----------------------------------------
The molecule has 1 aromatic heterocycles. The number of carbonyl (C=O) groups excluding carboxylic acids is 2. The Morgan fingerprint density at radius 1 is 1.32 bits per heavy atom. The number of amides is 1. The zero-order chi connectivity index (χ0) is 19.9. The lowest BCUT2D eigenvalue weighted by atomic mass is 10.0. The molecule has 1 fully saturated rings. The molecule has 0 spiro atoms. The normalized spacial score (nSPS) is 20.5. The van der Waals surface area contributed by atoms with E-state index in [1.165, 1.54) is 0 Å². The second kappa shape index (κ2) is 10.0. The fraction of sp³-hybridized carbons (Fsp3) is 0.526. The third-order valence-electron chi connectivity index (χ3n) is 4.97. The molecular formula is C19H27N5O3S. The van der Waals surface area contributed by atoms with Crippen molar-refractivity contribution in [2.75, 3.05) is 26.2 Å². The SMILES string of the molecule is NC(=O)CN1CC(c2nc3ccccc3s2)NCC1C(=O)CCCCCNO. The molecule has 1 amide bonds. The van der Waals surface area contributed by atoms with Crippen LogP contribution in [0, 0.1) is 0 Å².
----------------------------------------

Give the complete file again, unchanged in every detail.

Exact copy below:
The molecule has 1 aromatic heterocycles. The number of carbonyl (C=O) groups excluding carboxylic acids is 2. The Morgan fingerprint density at radius 1 is 1.32 bits per heavy atom. The number of amides is 1. The zero-order chi connectivity index (χ0) is 19.9. The lowest BCUT2D eigenvalue weighted by atomic mass is 10.0. The molecule has 1 fully saturated rings. The molecule has 0 spiro atoms. The normalized spacial score (nSPS) is 20.5. The van der Waals surface area contributed by atoms with E-state index in [1.165, 1.54) is 0 Å². The second kappa shape index (κ2) is 10.0. The fraction of sp³-hybridized carbons (Fsp3) is 0.526. The third-order valence-electron chi connectivity index (χ3n) is 4.97. The molecular formula is C19H27N5O3S. The van der Waals surface area contributed by atoms with Crippen molar-refractivity contribution in [2.75, 3.05) is 26.2 Å². The SMILES string of the molecule is NC(=O)CN1CC(c2nc3ccccc3s2)NCC1C(=O)CCCCCNO. The molecule has 1 amide bonds. The van der Waals surface area contributed by atoms with Crippen LogP contribution in [0, 0.1) is 0 Å².